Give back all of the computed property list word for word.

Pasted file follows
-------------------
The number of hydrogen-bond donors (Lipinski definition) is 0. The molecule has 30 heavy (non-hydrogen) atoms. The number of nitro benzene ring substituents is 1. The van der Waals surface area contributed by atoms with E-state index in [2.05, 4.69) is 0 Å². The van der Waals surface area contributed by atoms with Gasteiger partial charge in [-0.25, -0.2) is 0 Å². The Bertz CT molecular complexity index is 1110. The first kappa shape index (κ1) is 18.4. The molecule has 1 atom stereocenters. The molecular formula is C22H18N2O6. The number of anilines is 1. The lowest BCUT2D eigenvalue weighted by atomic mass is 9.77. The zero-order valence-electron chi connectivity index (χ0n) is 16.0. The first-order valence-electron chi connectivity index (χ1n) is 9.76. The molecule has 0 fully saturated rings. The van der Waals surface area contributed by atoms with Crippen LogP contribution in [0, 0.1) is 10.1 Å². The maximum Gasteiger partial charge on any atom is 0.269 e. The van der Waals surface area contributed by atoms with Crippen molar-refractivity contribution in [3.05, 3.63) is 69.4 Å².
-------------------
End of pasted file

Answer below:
The number of hydrogen-bond donors (Lipinski definition) is 0. The molecule has 30 heavy (non-hydrogen) atoms. The number of nitro benzene ring substituents is 1. The van der Waals surface area contributed by atoms with E-state index in [2.05, 4.69) is 0 Å². The van der Waals surface area contributed by atoms with Gasteiger partial charge in [-0.25, -0.2) is 0 Å². The Bertz CT molecular complexity index is 1110. The first kappa shape index (κ1) is 18.4. The molecule has 1 atom stereocenters. The molecular formula is C22H18N2O6. The number of anilines is 1. The lowest BCUT2D eigenvalue weighted by atomic mass is 9.77. The zero-order valence-electron chi connectivity index (χ0n) is 16.0. The first-order valence-electron chi connectivity index (χ1n) is 9.76. The molecule has 0 fully saturated rings. The van der Waals surface area contributed by atoms with Crippen LogP contribution in [0, 0.1) is 10.1 Å². The maximum Gasteiger partial charge on any atom is 0.269 e. The van der Waals surface area contributed by atoms with Crippen molar-refractivity contribution in [3.05, 3.63) is 69.4 Å².